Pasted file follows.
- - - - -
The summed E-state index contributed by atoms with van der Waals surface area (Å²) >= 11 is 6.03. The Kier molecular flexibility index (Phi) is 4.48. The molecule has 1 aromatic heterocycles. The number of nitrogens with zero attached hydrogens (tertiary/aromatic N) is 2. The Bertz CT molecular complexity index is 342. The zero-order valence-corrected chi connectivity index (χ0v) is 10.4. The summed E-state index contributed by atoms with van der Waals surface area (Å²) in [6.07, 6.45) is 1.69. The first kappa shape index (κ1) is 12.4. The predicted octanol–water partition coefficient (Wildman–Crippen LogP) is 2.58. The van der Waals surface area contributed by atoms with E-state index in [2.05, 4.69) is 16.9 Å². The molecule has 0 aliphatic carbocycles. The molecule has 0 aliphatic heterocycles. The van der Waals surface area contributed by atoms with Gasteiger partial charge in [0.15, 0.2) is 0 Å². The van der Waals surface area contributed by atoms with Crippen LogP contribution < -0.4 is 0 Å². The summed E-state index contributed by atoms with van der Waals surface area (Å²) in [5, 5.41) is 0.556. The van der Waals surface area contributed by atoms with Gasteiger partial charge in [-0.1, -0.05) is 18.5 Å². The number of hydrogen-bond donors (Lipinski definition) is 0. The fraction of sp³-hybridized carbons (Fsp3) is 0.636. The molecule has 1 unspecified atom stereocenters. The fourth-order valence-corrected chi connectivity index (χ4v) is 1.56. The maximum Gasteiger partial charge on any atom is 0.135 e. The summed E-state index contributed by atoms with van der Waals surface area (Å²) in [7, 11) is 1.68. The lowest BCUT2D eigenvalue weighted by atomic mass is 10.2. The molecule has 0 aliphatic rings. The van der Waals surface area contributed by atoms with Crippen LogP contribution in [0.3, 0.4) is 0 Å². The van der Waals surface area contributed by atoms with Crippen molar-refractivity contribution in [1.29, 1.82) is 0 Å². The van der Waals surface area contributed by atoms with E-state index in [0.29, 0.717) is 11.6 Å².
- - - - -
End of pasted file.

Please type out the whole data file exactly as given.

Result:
The summed E-state index contributed by atoms with van der Waals surface area (Å²) >= 11 is 6.03. The Kier molecular flexibility index (Phi) is 4.48. The molecule has 1 aromatic heterocycles. The number of nitrogens with zero attached hydrogens (tertiary/aromatic N) is 2. The Bertz CT molecular complexity index is 342. The zero-order valence-corrected chi connectivity index (χ0v) is 10.4. The summed E-state index contributed by atoms with van der Waals surface area (Å²) in [6.07, 6.45) is 1.69. The first kappa shape index (κ1) is 12.4. The predicted octanol–water partition coefficient (Wildman–Crippen LogP) is 2.58. The van der Waals surface area contributed by atoms with E-state index in [2.05, 4.69) is 16.9 Å². The molecule has 0 aliphatic carbocycles. The molecule has 0 aliphatic heterocycles. The van der Waals surface area contributed by atoms with Gasteiger partial charge in [0.15, 0.2) is 0 Å². The van der Waals surface area contributed by atoms with Crippen LogP contribution < -0.4 is 0 Å². The summed E-state index contributed by atoms with van der Waals surface area (Å²) in [5, 5.41) is 0.556. The van der Waals surface area contributed by atoms with Gasteiger partial charge in [-0.1, -0.05) is 18.5 Å². The number of hydrogen-bond donors (Lipinski definition) is 0. The fraction of sp³-hybridized carbons (Fsp3) is 0.636. The molecule has 1 unspecified atom stereocenters. The fourth-order valence-corrected chi connectivity index (χ4v) is 1.56. The maximum Gasteiger partial charge on any atom is 0.135 e. The summed E-state index contributed by atoms with van der Waals surface area (Å²) in [7, 11) is 1.68. The lowest BCUT2D eigenvalue weighted by atomic mass is 10.2. The molecule has 0 aliphatic rings. The van der Waals surface area contributed by atoms with Crippen LogP contribution in [0.3, 0.4) is 0 Å². The van der Waals surface area contributed by atoms with Crippen molar-refractivity contribution in [1.29, 1.82) is 0 Å². The van der Waals surface area contributed by atoms with E-state index in [0.29, 0.717) is 11.6 Å².